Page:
In conjunction with the film's release, Babes in Toyland was prominently featured on The Wonderful World of Color television program, with an episode titled "Backstage Party" airing on December 17, 1961. Babes in Toyland earned $4.6 million in rentals from the United States and Canada.
From 1914 to 1921, this house was home to the family of world famous film animator Walt Disney. It was here that Disney first developed a passion for entertaining and an interest in cartooning. Walt set up a makeshift art studio in the garage where he used a borrowed motion picture camera to experiment with different animation techniques, creating what became the first Laugh-O-gram shorts and the start of his success. Various members of the Disney family occupied the residence until November 1921, when Walt’s father sold the house. Today, it remains a private residence and is not open to the public. The house and garage were added to the National Register of Historic Places in 1977.
Walt wrote "Well here I am but no mustache."
A look back to 1922 to see the world of Walt Disney at the Laugh-O-gram Studio is black & white view of that world. Since color photography did not become commonplace until decades later, our view of Disney in Kansas City lacks the life and vibrancy of full color. Deb Pieti, however, is helping Laugh-O-gram devotees change that. Deb is an accomplished photo digital artist who specializes in colorizing old black & white photos. Deb is working with Thank You Walt Disney, the non-profit that owns and is renovating Walt Disney’s Laugh-O-gram Studio in Kansas City, to create colorized versions of Laugh-O-gram photos that will be displayed in the renovated building.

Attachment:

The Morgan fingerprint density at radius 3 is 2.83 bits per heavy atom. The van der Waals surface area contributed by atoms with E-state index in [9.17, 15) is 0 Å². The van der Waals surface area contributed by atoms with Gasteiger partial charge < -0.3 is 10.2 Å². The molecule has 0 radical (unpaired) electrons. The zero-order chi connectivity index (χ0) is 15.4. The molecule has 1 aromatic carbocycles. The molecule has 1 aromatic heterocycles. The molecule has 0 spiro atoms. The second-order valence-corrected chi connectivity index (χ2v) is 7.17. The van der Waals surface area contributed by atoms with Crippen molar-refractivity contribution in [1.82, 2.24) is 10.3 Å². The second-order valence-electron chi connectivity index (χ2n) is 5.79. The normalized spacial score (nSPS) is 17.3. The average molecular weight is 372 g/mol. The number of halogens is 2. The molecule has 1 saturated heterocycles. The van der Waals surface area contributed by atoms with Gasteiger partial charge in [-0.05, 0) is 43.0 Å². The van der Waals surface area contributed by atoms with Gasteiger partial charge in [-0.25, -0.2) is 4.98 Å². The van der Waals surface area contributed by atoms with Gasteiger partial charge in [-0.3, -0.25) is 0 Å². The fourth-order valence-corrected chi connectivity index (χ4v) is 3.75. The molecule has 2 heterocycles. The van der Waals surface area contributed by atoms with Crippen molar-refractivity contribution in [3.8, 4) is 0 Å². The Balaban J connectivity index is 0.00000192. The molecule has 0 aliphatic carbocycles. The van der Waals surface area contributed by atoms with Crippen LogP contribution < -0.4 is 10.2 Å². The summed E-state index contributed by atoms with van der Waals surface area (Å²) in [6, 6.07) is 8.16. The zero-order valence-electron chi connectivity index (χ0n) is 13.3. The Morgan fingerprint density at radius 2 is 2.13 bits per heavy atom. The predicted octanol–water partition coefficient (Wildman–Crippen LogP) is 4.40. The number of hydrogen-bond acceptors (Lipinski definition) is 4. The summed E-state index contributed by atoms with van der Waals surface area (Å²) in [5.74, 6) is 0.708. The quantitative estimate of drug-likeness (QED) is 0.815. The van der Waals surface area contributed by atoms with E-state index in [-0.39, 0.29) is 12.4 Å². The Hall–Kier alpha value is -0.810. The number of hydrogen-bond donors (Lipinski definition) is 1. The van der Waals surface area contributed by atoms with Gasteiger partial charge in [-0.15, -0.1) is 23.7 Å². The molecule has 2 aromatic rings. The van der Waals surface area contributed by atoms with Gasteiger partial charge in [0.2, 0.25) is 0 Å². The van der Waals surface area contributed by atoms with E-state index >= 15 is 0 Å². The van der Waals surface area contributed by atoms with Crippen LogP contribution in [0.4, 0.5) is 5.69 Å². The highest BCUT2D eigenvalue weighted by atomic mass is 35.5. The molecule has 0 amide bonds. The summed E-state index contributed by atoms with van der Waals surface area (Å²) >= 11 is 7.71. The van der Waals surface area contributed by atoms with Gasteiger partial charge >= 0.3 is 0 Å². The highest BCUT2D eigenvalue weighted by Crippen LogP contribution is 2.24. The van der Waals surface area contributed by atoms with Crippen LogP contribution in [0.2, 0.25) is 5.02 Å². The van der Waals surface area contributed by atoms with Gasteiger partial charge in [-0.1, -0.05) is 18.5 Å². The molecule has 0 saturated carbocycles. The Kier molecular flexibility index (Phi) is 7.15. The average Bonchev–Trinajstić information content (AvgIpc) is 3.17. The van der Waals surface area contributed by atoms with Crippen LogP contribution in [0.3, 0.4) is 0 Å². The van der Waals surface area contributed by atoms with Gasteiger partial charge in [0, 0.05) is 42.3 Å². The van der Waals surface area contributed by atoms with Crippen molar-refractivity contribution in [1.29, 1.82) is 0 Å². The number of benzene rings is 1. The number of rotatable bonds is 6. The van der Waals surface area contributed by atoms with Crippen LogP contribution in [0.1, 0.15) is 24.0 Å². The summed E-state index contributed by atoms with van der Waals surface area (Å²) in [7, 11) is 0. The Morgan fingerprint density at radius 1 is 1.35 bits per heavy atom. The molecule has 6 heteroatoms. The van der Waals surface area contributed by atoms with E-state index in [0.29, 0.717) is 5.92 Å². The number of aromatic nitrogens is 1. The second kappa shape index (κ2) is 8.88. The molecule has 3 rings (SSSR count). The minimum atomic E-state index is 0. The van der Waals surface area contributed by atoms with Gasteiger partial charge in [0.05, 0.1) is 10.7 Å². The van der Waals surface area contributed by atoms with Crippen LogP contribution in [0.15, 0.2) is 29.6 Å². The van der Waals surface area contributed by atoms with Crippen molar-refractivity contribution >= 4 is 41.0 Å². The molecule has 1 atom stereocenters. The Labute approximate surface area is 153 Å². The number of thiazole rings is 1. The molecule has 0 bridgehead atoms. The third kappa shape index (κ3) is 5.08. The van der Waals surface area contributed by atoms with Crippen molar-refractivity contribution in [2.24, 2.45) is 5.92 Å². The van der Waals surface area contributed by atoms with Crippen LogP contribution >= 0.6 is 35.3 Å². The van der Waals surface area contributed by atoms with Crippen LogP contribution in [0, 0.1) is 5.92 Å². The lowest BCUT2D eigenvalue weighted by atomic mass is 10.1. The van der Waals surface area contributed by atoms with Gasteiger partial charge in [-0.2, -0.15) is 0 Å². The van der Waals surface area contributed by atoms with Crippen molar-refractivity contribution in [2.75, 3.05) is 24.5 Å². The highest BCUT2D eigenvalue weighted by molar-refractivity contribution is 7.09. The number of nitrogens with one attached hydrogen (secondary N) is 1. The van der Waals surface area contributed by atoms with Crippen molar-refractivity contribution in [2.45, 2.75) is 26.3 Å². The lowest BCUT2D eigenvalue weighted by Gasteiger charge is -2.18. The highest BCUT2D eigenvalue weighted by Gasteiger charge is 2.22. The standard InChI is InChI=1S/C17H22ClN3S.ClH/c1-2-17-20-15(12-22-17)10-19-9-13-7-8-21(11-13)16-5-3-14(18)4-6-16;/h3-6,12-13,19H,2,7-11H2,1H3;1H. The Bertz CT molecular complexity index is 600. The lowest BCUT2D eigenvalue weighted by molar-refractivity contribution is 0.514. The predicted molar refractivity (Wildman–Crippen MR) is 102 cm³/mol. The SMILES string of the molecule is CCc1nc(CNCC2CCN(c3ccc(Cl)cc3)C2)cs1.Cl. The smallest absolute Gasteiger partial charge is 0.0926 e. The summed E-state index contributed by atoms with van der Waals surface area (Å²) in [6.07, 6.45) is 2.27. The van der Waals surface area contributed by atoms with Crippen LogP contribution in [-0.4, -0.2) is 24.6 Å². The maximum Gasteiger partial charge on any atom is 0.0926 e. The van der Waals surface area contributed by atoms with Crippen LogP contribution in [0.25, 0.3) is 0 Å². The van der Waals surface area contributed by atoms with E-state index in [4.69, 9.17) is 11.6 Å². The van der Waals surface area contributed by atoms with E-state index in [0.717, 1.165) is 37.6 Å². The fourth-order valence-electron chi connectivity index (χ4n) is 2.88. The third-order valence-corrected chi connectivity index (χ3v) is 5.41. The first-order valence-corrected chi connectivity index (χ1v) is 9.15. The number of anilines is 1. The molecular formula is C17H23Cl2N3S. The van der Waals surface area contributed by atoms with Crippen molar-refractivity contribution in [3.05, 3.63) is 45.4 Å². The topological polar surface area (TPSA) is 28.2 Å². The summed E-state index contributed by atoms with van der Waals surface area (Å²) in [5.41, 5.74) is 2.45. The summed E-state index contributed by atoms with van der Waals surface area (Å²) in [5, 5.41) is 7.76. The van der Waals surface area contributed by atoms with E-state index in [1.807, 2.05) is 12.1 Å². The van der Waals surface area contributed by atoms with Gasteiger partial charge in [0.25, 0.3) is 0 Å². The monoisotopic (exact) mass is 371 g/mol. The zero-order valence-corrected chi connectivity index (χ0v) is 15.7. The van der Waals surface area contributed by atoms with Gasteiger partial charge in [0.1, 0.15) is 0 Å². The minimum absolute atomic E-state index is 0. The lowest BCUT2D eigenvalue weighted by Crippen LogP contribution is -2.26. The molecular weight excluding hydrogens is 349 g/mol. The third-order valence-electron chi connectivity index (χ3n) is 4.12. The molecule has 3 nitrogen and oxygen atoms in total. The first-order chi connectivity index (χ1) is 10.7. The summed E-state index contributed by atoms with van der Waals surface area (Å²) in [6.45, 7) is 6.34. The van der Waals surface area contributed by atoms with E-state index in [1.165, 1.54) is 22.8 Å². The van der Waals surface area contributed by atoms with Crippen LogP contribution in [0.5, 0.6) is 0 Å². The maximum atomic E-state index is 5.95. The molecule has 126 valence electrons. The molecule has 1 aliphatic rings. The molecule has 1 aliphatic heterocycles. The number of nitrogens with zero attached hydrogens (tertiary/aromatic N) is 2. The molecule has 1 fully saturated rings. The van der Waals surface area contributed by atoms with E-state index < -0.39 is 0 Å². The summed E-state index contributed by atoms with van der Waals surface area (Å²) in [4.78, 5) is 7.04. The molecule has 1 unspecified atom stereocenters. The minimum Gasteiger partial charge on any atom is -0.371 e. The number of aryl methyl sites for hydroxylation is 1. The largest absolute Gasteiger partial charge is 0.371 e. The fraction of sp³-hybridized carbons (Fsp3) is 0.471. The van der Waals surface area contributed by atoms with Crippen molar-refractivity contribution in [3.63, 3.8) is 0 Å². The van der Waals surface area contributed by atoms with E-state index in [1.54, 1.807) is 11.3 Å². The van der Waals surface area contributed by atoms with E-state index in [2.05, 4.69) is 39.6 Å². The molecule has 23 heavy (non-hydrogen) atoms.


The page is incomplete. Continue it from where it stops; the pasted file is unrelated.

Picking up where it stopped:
Here is an example of one of Deb’s completed projects:
The original black & white photo was taken on the roof of the McConahay building during a filming session of Walt and his Laugh-O-gram crew. Note how Deb’s colorized version brings that scene to life! Her colorized photos will help Laugh-O-gram visitors gain a greater sense of immediacy during their visit to Walt’s former studio.
Here is another example of her work to date on photos relevant to Walt’s time at Laugh-O-gram in Kansas City:
You have probably seen this black & white title logo from one of the Laugh-O-gram films. Deb’s use of vivid colors brings refreshing energy and spark to that artwork.
Deb also used her photo retouching skills to help this 1920’s Baron Missakian photo transform from a sepia toned artifact to a dynamic image of the brooding young Disney.
Source: Thank you Walt Disney
Early Saturday morning on July 31, 2020, a car crashed into the northeast corner of the Laugh-O-gram building. The driver fled the scene leaving an open glass of Margarita and her purse in the car. The wreck caused significant damage to the building which was going through exterior renovations at the time. Above you can see a picture of the damage caused from the car wreck.
The concern at that time was that the driver would not be found and that even if she were found, she would not be insured. Fortunately the driver did come forward at a later time and was insured enough to cover the entire damage done to the building. The wreck stalled renovations on the exterior of the building for about six months.
Walt enjoys lunch in the private dining room of Main Street's Red Wagon Inn (redesigned in 1965 as the Plaza Inn) with VIP's of Metropolitan Coach Lines, which ran a bus line service from the Los Angeles to Disneyland. November 1955. Imagineer Joe Fowler sits on left.
Growing up in Los Angeles in the 70s/80s we visited Disneyland on a regular basis and often after school, before "Annual Passes".